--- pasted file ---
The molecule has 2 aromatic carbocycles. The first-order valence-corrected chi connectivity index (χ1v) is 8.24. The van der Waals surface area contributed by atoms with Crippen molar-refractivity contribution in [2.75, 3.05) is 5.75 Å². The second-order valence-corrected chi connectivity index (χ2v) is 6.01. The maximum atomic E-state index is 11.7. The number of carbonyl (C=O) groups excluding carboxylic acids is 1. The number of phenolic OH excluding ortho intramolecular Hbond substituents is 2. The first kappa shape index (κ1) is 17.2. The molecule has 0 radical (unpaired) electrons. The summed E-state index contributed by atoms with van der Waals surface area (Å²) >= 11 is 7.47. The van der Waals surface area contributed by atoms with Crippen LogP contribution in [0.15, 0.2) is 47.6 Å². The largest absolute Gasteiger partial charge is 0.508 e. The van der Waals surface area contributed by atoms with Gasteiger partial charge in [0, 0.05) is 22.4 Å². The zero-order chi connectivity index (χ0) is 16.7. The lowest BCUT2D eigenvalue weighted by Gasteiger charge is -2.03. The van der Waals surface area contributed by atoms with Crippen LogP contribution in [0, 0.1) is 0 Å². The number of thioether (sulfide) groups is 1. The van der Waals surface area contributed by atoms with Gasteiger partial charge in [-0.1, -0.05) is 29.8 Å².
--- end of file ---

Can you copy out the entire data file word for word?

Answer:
The molecule has 2 aromatic carbocycles. The first-order valence-corrected chi connectivity index (χ1v) is 8.24. The van der Waals surface area contributed by atoms with Crippen molar-refractivity contribution in [2.75, 3.05) is 5.75 Å². The second-order valence-corrected chi connectivity index (χ2v) is 6.01. The maximum atomic E-state index is 11.7. The number of carbonyl (C=O) groups excluding carboxylic acids is 1. The number of phenolic OH excluding ortho intramolecular Hbond substituents is 2. The first kappa shape index (κ1) is 17.2. The molecule has 0 radical (unpaired) electrons. The summed E-state index contributed by atoms with van der Waals surface area (Å²) >= 11 is 7.47. The van der Waals surface area contributed by atoms with Crippen LogP contribution in [0.15, 0.2) is 47.6 Å². The largest absolute Gasteiger partial charge is 0.508 e. The van der Waals surface area contributed by atoms with Gasteiger partial charge in [0, 0.05) is 22.4 Å². The zero-order chi connectivity index (χ0) is 16.7. The lowest BCUT2D eigenvalue weighted by Gasteiger charge is -2.03. The van der Waals surface area contributed by atoms with Crippen LogP contribution in [0, 0.1) is 0 Å². The number of thioether (sulfide) groups is 1. The van der Waals surface area contributed by atoms with Gasteiger partial charge in [-0.1, -0.05) is 29.8 Å².